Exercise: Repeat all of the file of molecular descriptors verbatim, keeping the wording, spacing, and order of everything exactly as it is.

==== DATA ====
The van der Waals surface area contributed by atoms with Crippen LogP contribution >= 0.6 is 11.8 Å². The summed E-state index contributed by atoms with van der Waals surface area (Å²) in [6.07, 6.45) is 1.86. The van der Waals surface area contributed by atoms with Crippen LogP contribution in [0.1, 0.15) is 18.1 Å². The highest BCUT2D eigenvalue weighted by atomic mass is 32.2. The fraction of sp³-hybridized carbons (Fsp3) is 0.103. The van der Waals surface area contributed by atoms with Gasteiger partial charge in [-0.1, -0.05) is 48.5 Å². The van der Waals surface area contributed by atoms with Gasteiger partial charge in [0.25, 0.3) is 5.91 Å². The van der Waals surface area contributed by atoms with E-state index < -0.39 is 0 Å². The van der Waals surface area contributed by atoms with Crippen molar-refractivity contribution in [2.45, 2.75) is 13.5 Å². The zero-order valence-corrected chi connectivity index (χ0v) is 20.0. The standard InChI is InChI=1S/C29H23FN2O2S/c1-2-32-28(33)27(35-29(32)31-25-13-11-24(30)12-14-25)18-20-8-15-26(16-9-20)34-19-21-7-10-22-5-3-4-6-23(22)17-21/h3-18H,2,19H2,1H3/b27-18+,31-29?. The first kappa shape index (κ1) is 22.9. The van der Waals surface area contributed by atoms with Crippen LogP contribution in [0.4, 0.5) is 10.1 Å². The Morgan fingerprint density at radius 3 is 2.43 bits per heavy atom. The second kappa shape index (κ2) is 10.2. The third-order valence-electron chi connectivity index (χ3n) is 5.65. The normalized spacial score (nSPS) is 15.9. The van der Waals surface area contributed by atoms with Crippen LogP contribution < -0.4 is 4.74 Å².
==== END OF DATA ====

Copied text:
The van der Waals surface area contributed by atoms with Crippen LogP contribution >= 0.6 is 11.8 Å². The summed E-state index contributed by atoms with van der Waals surface area (Å²) in [6.07, 6.45) is 1.86. The van der Waals surface area contributed by atoms with Crippen LogP contribution in [0.1, 0.15) is 18.1 Å². The highest BCUT2D eigenvalue weighted by atomic mass is 32.2. The fraction of sp³-hybridized carbons (Fsp3) is 0.103. The van der Waals surface area contributed by atoms with Gasteiger partial charge in [-0.1, -0.05) is 48.5 Å². The van der Waals surface area contributed by atoms with Gasteiger partial charge in [0.25, 0.3) is 5.91 Å². The van der Waals surface area contributed by atoms with E-state index < -0.39 is 0 Å². The van der Waals surface area contributed by atoms with Crippen molar-refractivity contribution in [2.45, 2.75) is 13.5 Å². The zero-order valence-corrected chi connectivity index (χ0v) is 20.0. The standard InChI is InChI=1S/C29H23FN2O2S/c1-2-32-28(33)27(35-29(32)31-25-13-11-24(30)12-14-25)18-20-8-15-26(16-9-20)34-19-21-7-10-22-5-3-4-6-23(22)17-21/h3-18H,2,19H2,1H3/b27-18+,31-29?. The first kappa shape index (κ1) is 22.9. The van der Waals surface area contributed by atoms with Crippen LogP contribution in [0.4, 0.5) is 10.1 Å². The Morgan fingerprint density at radius 3 is 2.43 bits per heavy atom. The second kappa shape index (κ2) is 10.2. The third-order valence-electron chi connectivity index (χ3n) is 5.65. The normalized spacial score (nSPS) is 15.9. The van der Waals surface area contributed by atoms with Crippen LogP contribution < -0.4 is 4.74 Å².